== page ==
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on July 8, 2013
There are no pictures in this edition at all. Most, maybe all, of the original editions did have some pictures, which I would have liked to have seen. Also, as with the other free editions in this series, there are many typographical errors, mainly misspellings. There is also the occasional bit of text that's randomly bold for no apparent reason. I suspect that a printed copy of the book was scanned and run through OCR, with no follow-up accuracy check.

The story itself is pretty good. Although all of this series is clearly written for children, it's entertaining enough for adults to enjoy reading as well. But as an adult, I couldn't help but notice that many of the characters in all of these Oz stories, including the central characters, are often conceited, arrogant, and rude, yet at the same time, quite polite about it.
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on June 11, 2017
A good book of further adventures in OZ.
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on January 27, 2010
My mom has a partial collection of old hardbound Wizard of Oz books. Long believing they were out of print, she has despaired of ever completing her collection. For her birthday I thought I would complete her collection. Alas! This was the first one that showed up: it's so beautiful that I wish I had just completed the collection for myself and got my mother some dandelions or something.

In my opinion, you're really missing something if you go for the paperback versions of these 14 Oz books. Those reprint illustrations, but not in the glorious color you're gonna see here. The illustrations by John R. Neill are rendered on thick, glossy pages.

This book has a slick dust jacket. If you remove it, there is still an illustration of the Patchwork Girl on the front cover, but nothing on the back. The book is the exact size as the hardbound Oz books have been since the 50's.
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on September 28, 2016
Love how Baum continually created new world's and characters! Any of the Oz books are sure to make any reader eager to read the next in the series!
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on January 7, 2011
I started reading this series with my son back in October. He turned 4 in June and we'd just started reading chapter books in the fall and I was looking for great stories without the presence of annoying pop culture. The Oz books were recommended by a trusted friend and I was skeptical at first, especially at his age, but the first book is so much better than the movie, and each subsequent book has been better than the last. After checking a couple different versions out from the library we now make sure to always get the books with the original illustrations by John R. Neill (the Dover 1980s and 90s reprints are the best). I don't know what we'll do when we reach the end of the series!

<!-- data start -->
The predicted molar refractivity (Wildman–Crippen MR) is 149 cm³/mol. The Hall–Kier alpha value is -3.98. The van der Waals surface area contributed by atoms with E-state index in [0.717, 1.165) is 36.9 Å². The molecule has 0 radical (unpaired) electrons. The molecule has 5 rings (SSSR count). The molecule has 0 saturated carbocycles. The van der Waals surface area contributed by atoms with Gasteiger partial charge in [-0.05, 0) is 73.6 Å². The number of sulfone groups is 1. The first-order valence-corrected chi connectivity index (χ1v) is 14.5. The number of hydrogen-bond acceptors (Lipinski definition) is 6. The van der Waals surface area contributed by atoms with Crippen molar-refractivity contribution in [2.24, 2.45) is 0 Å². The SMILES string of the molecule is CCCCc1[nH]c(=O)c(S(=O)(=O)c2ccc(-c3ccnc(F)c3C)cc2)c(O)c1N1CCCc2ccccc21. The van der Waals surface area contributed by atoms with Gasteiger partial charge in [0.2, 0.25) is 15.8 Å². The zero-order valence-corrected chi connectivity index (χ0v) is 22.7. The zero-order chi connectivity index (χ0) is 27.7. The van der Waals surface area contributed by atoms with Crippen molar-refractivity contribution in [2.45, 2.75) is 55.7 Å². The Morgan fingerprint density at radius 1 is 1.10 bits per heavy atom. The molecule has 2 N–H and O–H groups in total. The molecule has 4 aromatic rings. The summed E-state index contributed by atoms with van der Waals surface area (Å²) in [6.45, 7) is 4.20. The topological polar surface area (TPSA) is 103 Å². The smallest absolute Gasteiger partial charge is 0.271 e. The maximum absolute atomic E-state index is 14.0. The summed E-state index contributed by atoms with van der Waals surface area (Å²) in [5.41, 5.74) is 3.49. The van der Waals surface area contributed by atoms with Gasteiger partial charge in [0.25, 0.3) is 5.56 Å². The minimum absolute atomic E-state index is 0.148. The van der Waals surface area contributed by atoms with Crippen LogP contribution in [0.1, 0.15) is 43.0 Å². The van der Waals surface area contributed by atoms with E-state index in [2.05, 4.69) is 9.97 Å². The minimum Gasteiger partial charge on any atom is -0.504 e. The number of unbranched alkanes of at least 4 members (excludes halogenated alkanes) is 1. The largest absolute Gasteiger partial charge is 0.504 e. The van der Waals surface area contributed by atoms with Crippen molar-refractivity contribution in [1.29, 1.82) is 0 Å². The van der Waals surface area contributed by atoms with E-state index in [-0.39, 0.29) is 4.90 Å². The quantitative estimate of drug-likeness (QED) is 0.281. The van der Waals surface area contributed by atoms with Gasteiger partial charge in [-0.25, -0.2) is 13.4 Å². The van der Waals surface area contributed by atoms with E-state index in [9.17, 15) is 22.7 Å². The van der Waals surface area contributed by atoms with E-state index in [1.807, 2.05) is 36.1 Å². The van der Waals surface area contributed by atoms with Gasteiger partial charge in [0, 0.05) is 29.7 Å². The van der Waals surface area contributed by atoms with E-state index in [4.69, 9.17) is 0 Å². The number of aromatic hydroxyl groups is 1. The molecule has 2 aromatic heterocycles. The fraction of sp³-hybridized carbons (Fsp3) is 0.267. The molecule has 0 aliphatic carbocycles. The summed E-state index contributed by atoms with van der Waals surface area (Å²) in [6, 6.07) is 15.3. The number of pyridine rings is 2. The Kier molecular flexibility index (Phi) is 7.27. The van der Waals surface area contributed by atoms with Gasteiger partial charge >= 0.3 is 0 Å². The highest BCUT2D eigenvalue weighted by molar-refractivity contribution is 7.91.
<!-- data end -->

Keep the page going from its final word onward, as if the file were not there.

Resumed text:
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on April 8, 2017
This book was very interesting. I thought it ended kind of abruptly. I liked how they had the group go from one land to the next and they gave detail of the land. You could almost picture it in your mind.
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on November 5, 2003
While the last three books in L. Frank Baum's "Oz" series ("Dorothy and the Wizard in Oz", "The Road to Oz" and "The Emerald City of Oz") were all rather lackluster, this book was a return to form. The problem with the other installments was a lack of a new story -- they were all about people who went to Oz, met lots of strange and interesting people, and had a happy ending.
"The Patchwork Girl of Oz," however, had a very good story to bolster the old Oz formula. Ojo the Unlucky, a young Munchkin lad, along with the Glass Cat and Scraps, the Patchwork Girl, set out to find magical ingredients needed to restore his uncle and a magician's wife to life after they are accidentally petrified. So the story is, again, about someone wandering Oz and meeting strange and interesting people, but giving Ojo a quest gave the book a different angle, a sense of urgency -- this was a boy on a mission to save two lives.
The ending is somewhat abrupt, although quite in-character for Baum's creations, but overall it is one of the better Oz books, a real return to form after a few that just didn't click.